Broadband as a utility. What does that mean for rural areas?

I had a few emails last week asking me about what it means to define broadband as a utility. So I thought I’d try to tackle the question, which came up after the Minnesota State Bar Association (MSBA) meeting on broadband.

At the meeting, someone compared the drive for border to border broadband to the Rural Electrification Act, which provided federal loans for installation of electricity to rural areas, often through cooperative electric power companies. Someone else asked if that was really what the country needed.

Here’s the catch 22 – metro areas are often angling for competition while rural and remote places are hoping for one, good solution. When visiting Minnesota last year, FCC Chairman Wheeler talked about competition being ingrained in the American psyche.

But in very rural areas, where it’s difficult to make a business case to serve so few homes in such large geographic areas, competition can be detrimental. For example, someone at the conference mentioned FirstNet as way to bring better broadband to anchor institutions in rural areas. On the one hand, it’s a great way to serve those institutions and maybe save money by allowing government entities to share connectivity. On the other hand, you risk taking away a “big” customer from a potential broadband provider who might also serve local homes and businesses. The amount they can charge the big guy offsets the cost they charge home users.

It might be easier in such a case to think of broadband as a utility. Share the connection not only with anchor institutions but local residents and businesses as well. (And there is a growing interest in using a cooperative model to provide services.)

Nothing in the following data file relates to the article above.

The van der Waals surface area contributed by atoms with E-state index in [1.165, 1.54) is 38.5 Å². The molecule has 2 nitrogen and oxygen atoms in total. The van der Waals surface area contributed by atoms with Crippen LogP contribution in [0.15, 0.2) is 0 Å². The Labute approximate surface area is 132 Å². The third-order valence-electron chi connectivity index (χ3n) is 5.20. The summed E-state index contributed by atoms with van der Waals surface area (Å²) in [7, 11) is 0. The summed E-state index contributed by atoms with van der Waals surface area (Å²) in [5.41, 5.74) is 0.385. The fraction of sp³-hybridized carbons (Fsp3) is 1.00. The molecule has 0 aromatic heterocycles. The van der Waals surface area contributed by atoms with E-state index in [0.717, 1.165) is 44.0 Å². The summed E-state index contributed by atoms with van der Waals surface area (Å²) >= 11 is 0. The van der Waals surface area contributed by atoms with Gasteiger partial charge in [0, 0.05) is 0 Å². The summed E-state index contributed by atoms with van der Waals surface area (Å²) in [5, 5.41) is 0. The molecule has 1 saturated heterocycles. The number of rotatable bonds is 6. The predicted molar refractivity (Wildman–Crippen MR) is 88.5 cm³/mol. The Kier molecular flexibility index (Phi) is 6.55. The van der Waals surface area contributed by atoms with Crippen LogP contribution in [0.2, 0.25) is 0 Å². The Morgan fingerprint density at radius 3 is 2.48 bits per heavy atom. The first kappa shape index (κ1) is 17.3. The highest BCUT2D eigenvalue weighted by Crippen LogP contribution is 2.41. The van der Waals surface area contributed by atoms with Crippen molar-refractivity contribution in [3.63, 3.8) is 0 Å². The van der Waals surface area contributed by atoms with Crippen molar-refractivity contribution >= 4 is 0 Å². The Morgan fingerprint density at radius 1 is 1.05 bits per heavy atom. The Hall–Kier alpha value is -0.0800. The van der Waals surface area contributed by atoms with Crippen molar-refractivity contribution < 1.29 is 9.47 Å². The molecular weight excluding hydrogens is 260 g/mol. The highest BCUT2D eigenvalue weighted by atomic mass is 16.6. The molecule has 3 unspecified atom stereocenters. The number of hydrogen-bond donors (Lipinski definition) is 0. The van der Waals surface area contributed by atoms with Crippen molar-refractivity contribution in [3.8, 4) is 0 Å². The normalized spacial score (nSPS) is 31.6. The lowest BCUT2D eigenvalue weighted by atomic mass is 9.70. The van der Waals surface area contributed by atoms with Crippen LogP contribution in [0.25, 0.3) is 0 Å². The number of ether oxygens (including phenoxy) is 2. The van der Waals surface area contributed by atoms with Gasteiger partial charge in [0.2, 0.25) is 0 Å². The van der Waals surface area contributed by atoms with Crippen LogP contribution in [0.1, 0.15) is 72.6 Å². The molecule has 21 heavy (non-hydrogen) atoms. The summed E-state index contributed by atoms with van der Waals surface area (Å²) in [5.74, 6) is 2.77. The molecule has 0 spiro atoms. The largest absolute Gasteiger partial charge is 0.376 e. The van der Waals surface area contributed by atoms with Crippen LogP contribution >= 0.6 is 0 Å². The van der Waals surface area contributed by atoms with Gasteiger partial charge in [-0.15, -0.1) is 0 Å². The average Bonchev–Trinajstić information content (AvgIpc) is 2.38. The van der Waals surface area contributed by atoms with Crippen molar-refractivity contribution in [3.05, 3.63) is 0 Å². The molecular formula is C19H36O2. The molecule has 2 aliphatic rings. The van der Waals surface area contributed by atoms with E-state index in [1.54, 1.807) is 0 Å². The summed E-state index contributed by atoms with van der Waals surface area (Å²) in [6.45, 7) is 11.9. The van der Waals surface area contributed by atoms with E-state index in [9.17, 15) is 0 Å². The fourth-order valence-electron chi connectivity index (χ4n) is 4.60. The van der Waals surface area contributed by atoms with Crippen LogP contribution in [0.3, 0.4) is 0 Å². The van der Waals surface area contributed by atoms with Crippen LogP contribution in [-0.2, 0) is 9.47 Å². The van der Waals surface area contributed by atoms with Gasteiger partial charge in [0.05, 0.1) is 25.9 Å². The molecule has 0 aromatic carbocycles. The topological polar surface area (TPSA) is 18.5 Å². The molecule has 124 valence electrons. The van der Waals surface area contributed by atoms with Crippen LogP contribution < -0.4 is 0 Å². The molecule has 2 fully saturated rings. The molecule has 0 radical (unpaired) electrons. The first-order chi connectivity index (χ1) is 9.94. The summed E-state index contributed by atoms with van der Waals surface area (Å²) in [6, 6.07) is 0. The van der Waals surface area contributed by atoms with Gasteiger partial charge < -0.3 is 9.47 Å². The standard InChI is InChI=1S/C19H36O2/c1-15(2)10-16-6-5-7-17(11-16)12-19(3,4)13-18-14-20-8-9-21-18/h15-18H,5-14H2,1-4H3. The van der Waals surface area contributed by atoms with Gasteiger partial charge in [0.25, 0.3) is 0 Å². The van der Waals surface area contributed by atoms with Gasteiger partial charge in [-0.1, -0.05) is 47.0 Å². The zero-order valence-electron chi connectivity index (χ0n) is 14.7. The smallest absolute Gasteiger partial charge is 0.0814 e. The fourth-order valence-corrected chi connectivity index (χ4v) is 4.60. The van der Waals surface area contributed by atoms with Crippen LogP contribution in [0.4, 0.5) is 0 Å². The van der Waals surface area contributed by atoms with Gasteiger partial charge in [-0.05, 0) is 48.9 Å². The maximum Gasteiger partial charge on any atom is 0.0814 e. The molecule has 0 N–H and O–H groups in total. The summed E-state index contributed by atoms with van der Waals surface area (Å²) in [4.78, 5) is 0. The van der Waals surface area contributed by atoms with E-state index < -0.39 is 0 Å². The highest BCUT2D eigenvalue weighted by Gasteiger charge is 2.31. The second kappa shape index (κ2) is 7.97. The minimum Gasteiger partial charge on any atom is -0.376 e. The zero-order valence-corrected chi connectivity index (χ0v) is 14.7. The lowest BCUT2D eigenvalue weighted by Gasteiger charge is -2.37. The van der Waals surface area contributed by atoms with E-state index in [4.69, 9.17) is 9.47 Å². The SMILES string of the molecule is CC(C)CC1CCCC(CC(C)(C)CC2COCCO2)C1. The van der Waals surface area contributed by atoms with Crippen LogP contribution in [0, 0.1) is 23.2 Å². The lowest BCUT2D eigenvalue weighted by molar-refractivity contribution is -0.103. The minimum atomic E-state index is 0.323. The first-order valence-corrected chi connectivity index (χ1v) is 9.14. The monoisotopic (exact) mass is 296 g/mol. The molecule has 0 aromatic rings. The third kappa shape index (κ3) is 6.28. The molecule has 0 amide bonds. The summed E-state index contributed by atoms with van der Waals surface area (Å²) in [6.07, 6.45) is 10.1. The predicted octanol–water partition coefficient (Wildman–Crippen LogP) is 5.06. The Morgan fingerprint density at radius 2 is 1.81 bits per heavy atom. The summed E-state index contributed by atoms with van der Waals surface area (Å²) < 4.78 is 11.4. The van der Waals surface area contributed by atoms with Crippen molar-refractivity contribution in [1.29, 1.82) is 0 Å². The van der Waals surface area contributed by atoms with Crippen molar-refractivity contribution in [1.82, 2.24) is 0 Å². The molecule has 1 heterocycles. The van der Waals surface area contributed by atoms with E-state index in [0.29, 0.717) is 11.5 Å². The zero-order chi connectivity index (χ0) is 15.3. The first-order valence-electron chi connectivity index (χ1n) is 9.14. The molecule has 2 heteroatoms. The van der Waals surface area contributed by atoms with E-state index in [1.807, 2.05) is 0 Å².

Looking at that conundrum, there aren’t many rules or regulations that lead to an answer. Universal Service Funding (Connect American Fund) strives to fund only one provider in any given area. But recent open internet regulation promotes competition in several ways – for example striving to regulate broadband similarly regardless of platform (wired, wireless). And in practice it certainly seems that while there is often not enough business for one provider to upgrade connectivity, there’s business for two! (One example is Monticello. They have had issues but the local provider was not interested in providing fiber until the local government expressed an interest.)

In February, the FCC declared that broadband is a utility. So how does that fit in with the discussion of rural deployment? It doesn’t much. Weeks before the decision Chairman Wheeler lined out his plan

“Using this authority, I am submitting to my colleagues the strongest open internet protections ever proposed by the FCC. These enforceable, bright-line rules will ban paid prioritization, and the blocking and throttling of lawful content and services. I propose to fully apply—for the first time ever—those bright-line rules to mobile broadband. My proposal assures the rights of internet users to go where they want, when they want, and the rights of innovators to introduce new products without asking anyone’s permission.”